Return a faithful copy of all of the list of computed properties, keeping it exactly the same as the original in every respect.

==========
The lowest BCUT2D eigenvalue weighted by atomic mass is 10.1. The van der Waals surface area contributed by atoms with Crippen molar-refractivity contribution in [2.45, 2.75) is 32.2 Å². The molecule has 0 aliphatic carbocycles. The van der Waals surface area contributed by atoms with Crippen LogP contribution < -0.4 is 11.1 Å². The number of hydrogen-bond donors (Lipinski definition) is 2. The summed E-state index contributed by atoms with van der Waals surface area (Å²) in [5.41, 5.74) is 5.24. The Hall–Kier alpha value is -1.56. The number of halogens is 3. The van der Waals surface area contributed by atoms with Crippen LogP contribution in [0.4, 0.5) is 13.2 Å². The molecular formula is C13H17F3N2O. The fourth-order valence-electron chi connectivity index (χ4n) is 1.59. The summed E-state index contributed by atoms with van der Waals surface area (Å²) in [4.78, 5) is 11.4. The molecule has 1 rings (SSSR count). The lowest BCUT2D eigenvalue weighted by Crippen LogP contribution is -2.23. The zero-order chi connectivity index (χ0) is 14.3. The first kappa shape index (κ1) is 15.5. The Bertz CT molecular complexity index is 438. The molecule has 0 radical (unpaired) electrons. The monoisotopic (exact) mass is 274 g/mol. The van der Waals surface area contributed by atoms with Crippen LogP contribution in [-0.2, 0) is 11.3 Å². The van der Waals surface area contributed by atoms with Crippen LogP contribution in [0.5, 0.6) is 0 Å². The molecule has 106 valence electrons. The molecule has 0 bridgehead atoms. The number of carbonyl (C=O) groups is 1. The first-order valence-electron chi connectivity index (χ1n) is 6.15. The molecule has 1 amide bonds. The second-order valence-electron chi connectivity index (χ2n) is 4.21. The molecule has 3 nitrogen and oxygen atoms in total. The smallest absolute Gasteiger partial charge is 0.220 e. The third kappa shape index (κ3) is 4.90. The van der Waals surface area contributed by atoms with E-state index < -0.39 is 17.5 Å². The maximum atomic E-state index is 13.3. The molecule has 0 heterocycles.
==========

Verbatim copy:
The lowest BCUT2D eigenvalue weighted by atomic mass is 10.1. The van der Waals surface area contributed by atoms with Crippen molar-refractivity contribution in [2.45, 2.75) is 32.2 Å². The molecule has 0 aliphatic carbocycles. The van der Waals surface area contributed by atoms with Crippen LogP contribution < -0.4 is 11.1 Å². The number of hydrogen-bond donors (Lipinski definition) is 2. The summed E-state index contributed by atoms with van der Waals surface area (Å²) in [5.41, 5.74) is 5.24. The Hall–Kier alpha value is -1.56. The number of halogens is 3. The van der Waals surface area contributed by atoms with Crippen LogP contribution in [0.4, 0.5) is 13.2 Å². The molecular formula is C13H17F3N2O. The fourth-order valence-electron chi connectivity index (χ4n) is 1.59. The summed E-state index contributed by atoms with van der Waals surface area (Å²) in [4.78, 5) is 11.4. The molecule has 1 rings (SSSR count). The lowest BCUT2D eigenvalue weighted by Crippen LogP contribution is -2.23. The zero-order chi connectivity index (χ0) is 14.3. The first kappa shape index (κ1) is 15.5. The Bertz CT molecular complexity index is 438. The molecule has 0 radical (unpaired) electrons. The monoisotopic (exact) mass is 274 g/mol. The van der Waals surface area contributed by atoms with Crippen LogP contribution in [-0.2, 0) is 11.3 Å². The van der Waals surface area contributed by atoms with Crippen LogP contribution in [0.5, 0.6) is 0 Å². The molecule has 106 valence electrons. The molecule has 0 bridgehead atoms. The number of carbonyl (C=O) groups is 1. The first-order valence-electron chi connectivity index (χ1n) is 6.15. The molecule has 1 amide bonds. The second-order valence-electron chi connectivity index (χ2n) is 4.21. The molecule has 3 nitrogen and oxygen atoms in total. The smallest absolute Gasteiger partial charge is 0.220 e. The third kappa shape index (κ3) is 4.90. The van der Waals surface area contributed by atoms with E-state index < -0.39 is 17.5 Å². The maximum atomic E-state index is 13.3. The molecule has 0 heterocycles.